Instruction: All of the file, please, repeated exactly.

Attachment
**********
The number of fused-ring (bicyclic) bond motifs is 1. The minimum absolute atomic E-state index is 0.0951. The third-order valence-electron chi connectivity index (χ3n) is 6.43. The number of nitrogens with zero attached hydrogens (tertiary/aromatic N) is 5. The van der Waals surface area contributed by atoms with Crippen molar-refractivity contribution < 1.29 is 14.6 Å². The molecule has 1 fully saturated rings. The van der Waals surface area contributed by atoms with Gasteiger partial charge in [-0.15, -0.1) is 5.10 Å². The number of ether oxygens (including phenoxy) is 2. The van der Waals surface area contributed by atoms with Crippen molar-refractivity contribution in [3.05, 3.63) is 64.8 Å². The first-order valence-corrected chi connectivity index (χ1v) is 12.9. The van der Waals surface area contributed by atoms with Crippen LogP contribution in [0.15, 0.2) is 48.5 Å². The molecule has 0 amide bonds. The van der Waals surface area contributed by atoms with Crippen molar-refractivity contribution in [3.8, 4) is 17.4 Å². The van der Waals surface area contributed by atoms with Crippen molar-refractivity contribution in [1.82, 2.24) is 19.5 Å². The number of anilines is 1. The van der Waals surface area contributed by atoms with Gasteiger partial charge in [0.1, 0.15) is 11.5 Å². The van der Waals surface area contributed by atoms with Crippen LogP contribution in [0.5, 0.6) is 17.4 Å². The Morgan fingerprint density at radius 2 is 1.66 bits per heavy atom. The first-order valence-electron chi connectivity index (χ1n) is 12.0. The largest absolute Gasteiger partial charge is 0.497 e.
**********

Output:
The number of fused-ring (bicyclic) bond motifs is 1. The minimum absolute atomic E-state index is 0.0951. The third-order valence-electron chi connectivity index (χ3n) is 6.43. The number of nitrogens with zero attached hydrogens (tertiary/aromatic N) is 5. The van der Waals surface area contributed by atoms with Crippen molar-refractivity contribution < 1.29 is 14.6 Å². The molecule has 1 fully saturated rings. The van der Waals surface area contributed by atoms with Gasteiger partial charge in [-0.15, -0.1) is 5.10 Å². The number of ether oxygens (including phenoxy) is 2. The van der Waals surface area contributed by atoms with Crippen molar-refractivity contribution in [3.05, 3.63) is 64.8 Å². The first-order valence-corrected chi connectivity index (χ1v) is 12.9. The van der Waals surface area contributed by atoms with Crippen LogP contribution in [0.15, 0.2) is 48.5 Å². The molecule has 0 amide bonds. The van der Waals surface area contributed by atoms with Crippen molar-refractivity contribution in [3.8, 4) is 17.4 Å². The van der Waals surface area contributed by atoms with Crippen molar-refractivity contribution in [1.82, 2.24) is 19.5 Å². The number of anilines is 1. The van der Waals surface area contributed by atoms with Gasteiger partial charge in [0.1, 0.15) is 11.5 Å². The van der Waals surface area contributed by atoms with Crippen LogP contribution in [0.5, 0.6) is 17.4 Å². The Morgan fingerprint density at radius 2 is 1.66 bits per heavy atom. The first-order valence-electron chi connectivity index (χ1n) is 12.0. The largest absolute Gasteiger partial charge is 0.497 e.